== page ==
Throughout my career, I’ve attended dozens of women’s networking events, including lunches, happy hour meet-and-greets and more. In a professional culture where women are routinely left out of March Madness pools and are also denied the same choice of employment as men or a seat at the Vice President’s table, women-only networking groups have often felt like the only way to feel included by my peers. Yet while these groups have helped me build close friendships, blow off steam and commiserate about workforce inequities, I also believe they’ve prevented me from learning about career opportunities, perpetuated stereotypes, and kept me from having conversations with men that might’ve helped me grow my career.
The fact is that men are still the ones with the most power and connections in our society. If she wants to get ahead, an ambitious woman needs a powerful—and therefore usually male—mentor. She needs a Larry Summers to her Sheryl Sandberg.
This isn’t just hyperbole. A well-known Catalyst study found that while women were more likely than men to report having mentors, women’s mentors generally had “less organizational clout.” The report argues that this is why men in the study received 15 percent more promotions than women in the same timeframe.
I certainly found this to be true during my time as a student at Harvard, where I joined a women-only club called the Pleiades. Although some of the wonderful and inspiring women I met became mentors, I can’t say that any of them gave me a big leg-up in my career. This shouldn’t come as a surprise: Our club was founded in 2002 and didn’t have so much as a Wikipedia page while the men-only Fly Club had a history going back two centuries and boasted former presidents, Supreme Court justices and other men who had been elevated to powerful positions as alumni.
It’s not just official groups and events that tend to shake out along gender lines. Although cross-gender friendships aren’t explicitly frowned upon in the workplace, they also aren’t encouraged. As the Atlantic notes, the consensus in our culture about platonic friendships outside of marriage is that they are “a guarantor of flirtatious excitement at best, inevitable infidelity at worst.”
Yet the alternative—gender-segregated social events like the “girls’ book club” and the “guys’ poker night”—only helps to maintain the divide between men and women and support cronyism among men. Moreover, even when companies do encourage after-work socialization among all genders, women are often excluded. This is in large part because working women—who often are forced to choose between work and parenting their children and disproportionately assume more childcare and at-home responsibilities—don’t have as much leisure time as men.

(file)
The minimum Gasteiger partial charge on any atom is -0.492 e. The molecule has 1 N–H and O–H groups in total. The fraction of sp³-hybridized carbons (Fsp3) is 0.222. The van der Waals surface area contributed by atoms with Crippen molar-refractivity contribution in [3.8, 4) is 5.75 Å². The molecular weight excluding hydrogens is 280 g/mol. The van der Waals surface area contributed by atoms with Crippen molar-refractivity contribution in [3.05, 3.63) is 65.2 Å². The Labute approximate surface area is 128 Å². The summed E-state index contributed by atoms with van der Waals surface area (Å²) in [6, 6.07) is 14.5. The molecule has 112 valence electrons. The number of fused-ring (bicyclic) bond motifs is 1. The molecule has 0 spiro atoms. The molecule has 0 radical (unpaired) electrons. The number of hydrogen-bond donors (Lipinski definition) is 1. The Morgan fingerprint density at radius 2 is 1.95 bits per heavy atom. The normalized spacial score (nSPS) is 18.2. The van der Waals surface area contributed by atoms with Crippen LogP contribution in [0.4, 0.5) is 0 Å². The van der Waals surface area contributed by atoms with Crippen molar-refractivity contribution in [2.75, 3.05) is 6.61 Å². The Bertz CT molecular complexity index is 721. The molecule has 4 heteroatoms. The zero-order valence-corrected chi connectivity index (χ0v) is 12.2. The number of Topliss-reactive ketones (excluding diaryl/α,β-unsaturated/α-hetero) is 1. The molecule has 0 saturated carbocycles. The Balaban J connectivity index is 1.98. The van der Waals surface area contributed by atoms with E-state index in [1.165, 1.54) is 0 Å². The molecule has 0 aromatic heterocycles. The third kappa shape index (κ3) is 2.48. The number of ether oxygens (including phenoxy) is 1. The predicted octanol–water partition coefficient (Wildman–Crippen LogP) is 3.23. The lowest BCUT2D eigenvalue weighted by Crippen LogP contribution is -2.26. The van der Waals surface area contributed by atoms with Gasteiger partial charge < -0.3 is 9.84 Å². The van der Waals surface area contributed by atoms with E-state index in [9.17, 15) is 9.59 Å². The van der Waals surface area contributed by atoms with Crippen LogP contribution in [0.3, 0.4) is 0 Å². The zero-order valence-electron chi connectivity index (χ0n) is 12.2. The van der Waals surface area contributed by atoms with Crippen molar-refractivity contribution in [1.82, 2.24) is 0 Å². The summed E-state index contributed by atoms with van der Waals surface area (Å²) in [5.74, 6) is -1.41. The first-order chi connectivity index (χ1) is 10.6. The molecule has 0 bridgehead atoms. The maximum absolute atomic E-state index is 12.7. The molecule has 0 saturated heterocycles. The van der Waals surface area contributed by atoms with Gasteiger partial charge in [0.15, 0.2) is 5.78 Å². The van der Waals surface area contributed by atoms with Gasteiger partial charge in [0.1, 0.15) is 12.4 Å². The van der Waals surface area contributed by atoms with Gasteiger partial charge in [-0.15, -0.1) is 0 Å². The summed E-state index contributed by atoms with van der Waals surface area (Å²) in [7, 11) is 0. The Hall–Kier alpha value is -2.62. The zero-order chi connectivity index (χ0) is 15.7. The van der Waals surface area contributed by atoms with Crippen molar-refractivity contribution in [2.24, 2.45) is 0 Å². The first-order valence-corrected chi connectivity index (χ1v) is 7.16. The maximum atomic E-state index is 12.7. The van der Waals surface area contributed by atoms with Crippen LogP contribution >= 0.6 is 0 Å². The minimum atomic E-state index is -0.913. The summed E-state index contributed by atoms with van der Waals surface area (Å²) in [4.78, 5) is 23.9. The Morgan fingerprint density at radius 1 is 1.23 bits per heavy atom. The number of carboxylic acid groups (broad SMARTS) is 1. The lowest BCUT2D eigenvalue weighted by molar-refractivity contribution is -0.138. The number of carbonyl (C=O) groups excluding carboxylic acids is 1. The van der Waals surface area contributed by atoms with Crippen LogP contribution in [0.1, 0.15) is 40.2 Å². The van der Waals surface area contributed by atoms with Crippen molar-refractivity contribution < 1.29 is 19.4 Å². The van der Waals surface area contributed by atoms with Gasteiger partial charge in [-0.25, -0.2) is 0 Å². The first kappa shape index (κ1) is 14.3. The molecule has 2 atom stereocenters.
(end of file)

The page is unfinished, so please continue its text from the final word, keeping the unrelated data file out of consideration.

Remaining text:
Gender segregation also has a negative impact on men, and research shows that men tend to form their beliefs about gender roles based on what they witness from the women around them. Men who have daughters tend to lose their attachment to traditional gender roles, as do men married to women who work full-time outside the home. For men without daughters or working wives, close female friends might be the only people who can break down their gender stereotypes. Of course, this won’t happen if they never have the opportunity to make close female friends to begin with.
Women-only groups perpetuated the existence of the men-only groups to which they’re supposed to be “equivalent”—but which still tend to retain most of the power, connections, and resources. In 2016, Harvard recognized the inequity this causes by banning single-sex clubs. In the Harvard Crimson, University President Drew G. Faust was quoted saying that although these clubs had their place, they enacted “forms of privilege and exclusion at odds with our deepest values.”
Though they were founded on the premise of equality, it’s ironic that the existence of female-only “equivalents” like Pleiades likely helped extend the lifespan of male-only clubs. At Princeton University, single-sex clubs went co-ed in 1991. Earlier this year, 9 out of 11 of the university’s famed eating clubs voted to elect women presidents.
Yes, women-only groups are fun, comforting, and supportive, but they’re holding us back. By separating into single-sex groups, we are telling ourselves both subconsciously and consciously that gender defines who we are. But if we want real equality in the workplace, women need to step outside the comfortable confines of our women-only networking groups—and we must encourage men to do the same.